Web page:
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Trade deficit shrinks to $4.2 billion in July


The Philippines’ trade deficit further shrank in July as exports and imports continued to decline, data from the Philippine Statistics Authority (PSA) showed.

The PSA on Friday reported that the country’s balance of trade in goods stood at a $4.20-billion deficit in July, 30% lower than the $6-billion gap in July 2022.

However, the July trade gap was wider than the revised $3.94-billion deficit in June.

July saw the widest trade deficit in two months or since the $4.45-billion deficit in May.

The Philippines has incurred a trade deficit for the last eight years or since the trade surplus of $64.95 million in May 2015.

Merchandise exports fell by 1.2% to $6.14 billion in July, ending two straight months of growth. This was a reversal of the revised 0.9% growth in June but still lower than 4.2% decline in July last year.

July’s export level was the lowest in three months or since the $4.90 billion seen in April.

Meanwhile, imports slumped by 15.3% to $10.35 billion in July, slightly faster than the revised 15% decline in June and a reversal of the 22.3% growth in July 2022.

July marked the six straight month of a decline in imports.

For the January to July period, the trade deficit shrank to $32.18 billion from the $35.84-billion gap a year ago.

In the first seven months of the year, exports fell by 8.2% to $41.09 billion, while imports slipped by 9.1% to $73.27 billion.

The Development Budget Coordination Committee’s exports and imports growth assumptions are set at 1% and 2%, respectively, for this year.

Manufactured goods, which accounted for 82.4% of the country’s total export receipts, rose by 1.6% year on year to $5.06 billion in July.

Electronic products, which made up nearly three-fourths of manufactured goods and more than a half of total exports in July, grew by 7.7% to $3.65 billion.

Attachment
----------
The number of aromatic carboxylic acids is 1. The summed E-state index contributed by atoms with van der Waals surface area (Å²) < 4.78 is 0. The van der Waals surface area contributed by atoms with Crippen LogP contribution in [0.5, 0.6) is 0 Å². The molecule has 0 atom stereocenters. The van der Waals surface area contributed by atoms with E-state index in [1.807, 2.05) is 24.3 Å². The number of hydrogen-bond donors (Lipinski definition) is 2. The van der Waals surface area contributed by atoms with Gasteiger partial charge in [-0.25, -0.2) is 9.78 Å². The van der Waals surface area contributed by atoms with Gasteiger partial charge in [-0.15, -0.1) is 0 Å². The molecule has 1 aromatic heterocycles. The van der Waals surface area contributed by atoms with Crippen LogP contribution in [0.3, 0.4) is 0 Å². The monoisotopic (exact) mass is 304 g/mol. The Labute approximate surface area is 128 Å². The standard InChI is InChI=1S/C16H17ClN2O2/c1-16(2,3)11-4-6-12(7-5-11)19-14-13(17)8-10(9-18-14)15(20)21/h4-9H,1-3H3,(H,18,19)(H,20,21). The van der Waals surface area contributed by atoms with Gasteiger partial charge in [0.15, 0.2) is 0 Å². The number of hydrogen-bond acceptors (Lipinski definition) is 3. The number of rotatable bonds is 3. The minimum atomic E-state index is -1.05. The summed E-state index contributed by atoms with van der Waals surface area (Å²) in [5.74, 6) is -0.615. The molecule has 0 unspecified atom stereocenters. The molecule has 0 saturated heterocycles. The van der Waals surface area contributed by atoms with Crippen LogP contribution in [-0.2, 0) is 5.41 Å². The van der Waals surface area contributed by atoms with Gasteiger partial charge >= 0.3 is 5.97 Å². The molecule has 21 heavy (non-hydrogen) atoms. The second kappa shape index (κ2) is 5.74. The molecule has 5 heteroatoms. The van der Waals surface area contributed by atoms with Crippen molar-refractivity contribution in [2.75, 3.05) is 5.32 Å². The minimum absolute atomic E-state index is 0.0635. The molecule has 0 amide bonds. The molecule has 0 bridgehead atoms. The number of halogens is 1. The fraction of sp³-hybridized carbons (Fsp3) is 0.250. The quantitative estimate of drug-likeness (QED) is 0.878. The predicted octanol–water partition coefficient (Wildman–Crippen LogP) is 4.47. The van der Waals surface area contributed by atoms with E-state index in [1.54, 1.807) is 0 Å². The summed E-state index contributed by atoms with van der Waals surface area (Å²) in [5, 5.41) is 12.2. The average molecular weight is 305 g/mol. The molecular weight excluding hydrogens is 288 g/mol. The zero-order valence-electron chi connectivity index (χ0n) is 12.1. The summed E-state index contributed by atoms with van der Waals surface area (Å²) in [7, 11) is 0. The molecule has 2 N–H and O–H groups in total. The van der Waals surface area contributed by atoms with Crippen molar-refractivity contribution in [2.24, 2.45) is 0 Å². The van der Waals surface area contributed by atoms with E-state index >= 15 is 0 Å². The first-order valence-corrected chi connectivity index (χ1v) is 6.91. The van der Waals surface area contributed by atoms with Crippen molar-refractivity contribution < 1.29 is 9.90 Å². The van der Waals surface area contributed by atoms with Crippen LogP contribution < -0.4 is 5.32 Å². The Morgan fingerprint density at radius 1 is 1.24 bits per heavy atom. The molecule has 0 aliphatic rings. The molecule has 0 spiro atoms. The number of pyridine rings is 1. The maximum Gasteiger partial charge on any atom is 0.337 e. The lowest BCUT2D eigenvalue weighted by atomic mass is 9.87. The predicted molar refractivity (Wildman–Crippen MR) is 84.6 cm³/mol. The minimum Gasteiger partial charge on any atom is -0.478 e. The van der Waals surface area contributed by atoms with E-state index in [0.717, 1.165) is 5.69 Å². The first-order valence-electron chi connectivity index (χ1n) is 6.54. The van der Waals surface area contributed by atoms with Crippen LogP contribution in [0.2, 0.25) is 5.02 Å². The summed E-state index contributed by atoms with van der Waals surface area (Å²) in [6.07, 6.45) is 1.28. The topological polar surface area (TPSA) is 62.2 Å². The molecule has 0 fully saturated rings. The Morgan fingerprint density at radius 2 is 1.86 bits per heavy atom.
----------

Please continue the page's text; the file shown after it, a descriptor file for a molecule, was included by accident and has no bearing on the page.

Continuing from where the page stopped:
Almost half of total exports came from semiconductors, which jumped by 18.2% to $3.03 billion.

The United States was the main destination of Philippine-made goods in July. Exports to the US stood at $1.04 billion, accounting for 16.9% of the total exports. Exports to Japan reached $862 million, while exports to Hong Kong stood at $798 million.

Meanwhile, orders of raw materials and intermediate goods in July dropped by 21.9% to $3.71 billion, which made up 35.9% of the total July import bill.

In July, imports of capital goods declined by 3.9% to $3.00 billion, while the imports of consumer goods grew by 5.9% to $2.07 billion.

Mineral fuels, lubricants and related materials fell by 34.4% year on year to $1.53 billion.

China accounted 25.5% of the total imports in July, with a value of $2.64 billion. It was followed by Japan with $865 million and Indonesia with $810 million.

University of Asia and the Pacific (UA&P) Senior Economist Cid L. Terosa said in an e-mail that trade in July was dampened by several external developments.

“They include the collapse of the Ukraine grain deal when Russia opted out, trade restrictions by China, India, and other major trading countries, unstable and weakening peso and, inflationary pressures that have curtailed production, distribution, and consumption activities around the world,” he said.

Mr. Terosa said it will be challenging for the Philippines to meet the trade growth assumptions since global trade is expected to remain weak.

“Also, downgrades to world economic forecasts by major international agencies point to punishing world market conditions ahead. Geopolitical tensions in Europe and Asia as well as rising petroleum prices can temper the usual upbeat global trade mood towards the end of the year,” he added.

Philippine Exporters Confederation, Inc. President Sergio R. Ortiz-Luis, Jr. said in a telephone interview that geopolitical tensions affected the trade performance.

“Our supply chain was disrupted, there are trade constraints due to what is happening abroad. Some trading such as fuels, raw materials, and even basic consumables like rice are having problems, like a slowdown and some orders are being cancelled,” he said.

“I hope this will get better, otherwise, our projection of 6% to 7% growth at the end of the year might revised, at the most of 6%, or 5% or lower than 5%. August will be more or less the same, we are not sure if it slowdown a little or grow, but I think it will be materially difference” Mr. Ortiz-Luis said.

The Philippine economy expanded by a weaker-than-expected 4.3% in the second quarter, its slowest growth in over two years.

For the first half, gross domestic product (GDP) growth averaged 5.3%. However, GDP must expand by 6.6% in the second half to be able to achieve the government’s 6%-7% full-year target. — Lourdes O. Pilar


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